Suffragette

Suffragette

2015, PG-13, 106 min. Directed by Sarah Gavron. Starring Carey Mulligan, Helena Bonham Carter, Brendan Gleeson, Anne-Marie Duff, Ben Whishaw, Meryl Streep, Natalie Press, Romola Garai, Finbar Lynch.

REVIEWED By Marjorie Baumgarten, Fri., Nov. 6, 2015

With little more novelty than a chapter in a standard-issue history book, Suffragette soldiers through its story about the fight waged by British women during the early decades of the 20th century to win the right to vote. It’s an interesting and, yes, important story to tell, especially in this moment of demand for more movies to be made about women and by women. Yet I fear the groundswell may be tamped in the wake of too many paint-by-numbers pictures like Suffragette and the recent Freeheld, which despite their female protagonists are narratively wan and disappointing.

As the film’s central character Maud Watts, Carey Mulligan delivers an engaging performance, her face providing an elegant canvas for conveying Maud’s joys, fears, and bewilderment. Maud is a fictional character, a working-class woman who is also a wife and mother, whom we meet in 1912 just as Emmeline Pankhurst (Streep, in a brief cameo) is encouraging the women’s suffrage movement to engage in acts of civil disobedience to further the cause since polite campaigning had clearly proved ineffective. Maud has been employed in the same laundry since she was a child, and has been a model worker who’s moved up the ranks to forewoman while also enduring sexual abuse from the boss. But she gradually becomes radicalized through her friendship with Violet Miller (Duff), another laundress who encourages Maud to come to suffrage meetings. Maud’s presence at a gathering causes her to be thrown into jail for a week, and then be evicted from her home by her mortified husband (Whishaw) and forbidden to see her young son. Eventually, this amalgamated character becomes a friend and co-conspirator of the real-life Emily Wilding Davison, and is with her at the moment Davison famously martyrs herself for the cause.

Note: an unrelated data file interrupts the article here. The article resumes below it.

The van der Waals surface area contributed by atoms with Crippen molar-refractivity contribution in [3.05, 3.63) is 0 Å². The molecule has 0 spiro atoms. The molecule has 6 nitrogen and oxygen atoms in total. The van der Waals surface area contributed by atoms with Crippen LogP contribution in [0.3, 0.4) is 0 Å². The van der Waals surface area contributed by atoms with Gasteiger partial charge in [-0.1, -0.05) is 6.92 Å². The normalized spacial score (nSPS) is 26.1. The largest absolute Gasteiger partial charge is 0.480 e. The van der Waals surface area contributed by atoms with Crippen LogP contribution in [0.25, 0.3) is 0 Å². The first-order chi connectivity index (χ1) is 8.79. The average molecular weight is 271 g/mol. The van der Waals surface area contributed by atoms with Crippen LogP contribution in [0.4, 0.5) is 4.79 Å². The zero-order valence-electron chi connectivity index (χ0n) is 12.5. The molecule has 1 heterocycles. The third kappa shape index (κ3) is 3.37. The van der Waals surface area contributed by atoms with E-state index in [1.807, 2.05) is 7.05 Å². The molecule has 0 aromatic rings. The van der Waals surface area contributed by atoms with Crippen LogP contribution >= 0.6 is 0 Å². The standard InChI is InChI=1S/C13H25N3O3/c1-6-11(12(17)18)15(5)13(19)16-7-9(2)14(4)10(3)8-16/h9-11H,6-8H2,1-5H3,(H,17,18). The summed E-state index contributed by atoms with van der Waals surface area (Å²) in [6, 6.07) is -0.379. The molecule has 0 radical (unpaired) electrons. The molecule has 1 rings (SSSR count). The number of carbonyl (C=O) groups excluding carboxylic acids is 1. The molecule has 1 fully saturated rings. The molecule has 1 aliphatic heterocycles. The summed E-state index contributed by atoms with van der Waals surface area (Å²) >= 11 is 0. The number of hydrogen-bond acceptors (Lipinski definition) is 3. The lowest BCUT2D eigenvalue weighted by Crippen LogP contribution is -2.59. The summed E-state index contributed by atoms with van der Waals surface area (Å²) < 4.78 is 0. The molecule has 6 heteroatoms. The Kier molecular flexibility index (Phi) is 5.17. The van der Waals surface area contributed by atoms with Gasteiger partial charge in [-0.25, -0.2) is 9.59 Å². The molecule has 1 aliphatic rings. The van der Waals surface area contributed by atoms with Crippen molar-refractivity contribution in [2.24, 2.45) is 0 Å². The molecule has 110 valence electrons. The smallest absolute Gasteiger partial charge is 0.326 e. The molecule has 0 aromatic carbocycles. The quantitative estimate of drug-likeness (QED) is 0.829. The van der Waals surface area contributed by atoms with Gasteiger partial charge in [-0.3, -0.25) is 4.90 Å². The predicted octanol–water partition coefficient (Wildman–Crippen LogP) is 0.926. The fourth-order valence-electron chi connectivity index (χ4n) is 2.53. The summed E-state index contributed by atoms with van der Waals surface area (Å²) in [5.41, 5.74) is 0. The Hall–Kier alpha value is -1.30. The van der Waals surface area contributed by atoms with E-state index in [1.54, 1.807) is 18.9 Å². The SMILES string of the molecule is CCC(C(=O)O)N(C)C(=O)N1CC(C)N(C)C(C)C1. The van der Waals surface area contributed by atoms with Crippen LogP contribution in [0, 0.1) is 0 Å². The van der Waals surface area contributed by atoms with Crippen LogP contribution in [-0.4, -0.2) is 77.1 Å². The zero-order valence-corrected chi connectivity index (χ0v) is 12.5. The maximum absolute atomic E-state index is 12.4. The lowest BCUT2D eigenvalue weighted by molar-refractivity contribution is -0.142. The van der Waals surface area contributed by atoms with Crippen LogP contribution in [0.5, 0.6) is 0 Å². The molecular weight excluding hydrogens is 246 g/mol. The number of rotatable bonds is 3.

Despite the vividness of the movement and the philosophical underpinnings of the cause and its tactical shifts, Suffragette unfolds in a sequentially predictable manner. There is little surprise in the story structure and even less dimensionality to the characters. Screenwriter Abi Morgan, who also penned Streep’s Oscar-winning turn as Margaret Thatcher in The Iron Lady, delivers a rote rendition of world-shaking if underexamined events. A nice touch, however, is the film’s inclusion of new-fangled and smaller photographic cameras which the police use to spy on the women agitators. Director Sarah Gavron elicits nice period detail, especially in regard to the lives and garb of working-class women, and, on occasion, can create shocking moments, as in the scene of the prison force-feeding. Yet, somehow, the film makes these relatively recent events feel like musty history. Anyone game for an Equal Rights Amendment movie? Now there’s a history still waiting to happen.

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KEYWORDS FOR THIS FILM

Suffragette, Sarah Gavron, Carey Mulligan, Helena Bonham Carter, Brendan Gleeson, Anne-Marie Duff, Ben Whishaw, Meryl Streep, Natalie Press, Romola Garai, Finbar Lynch

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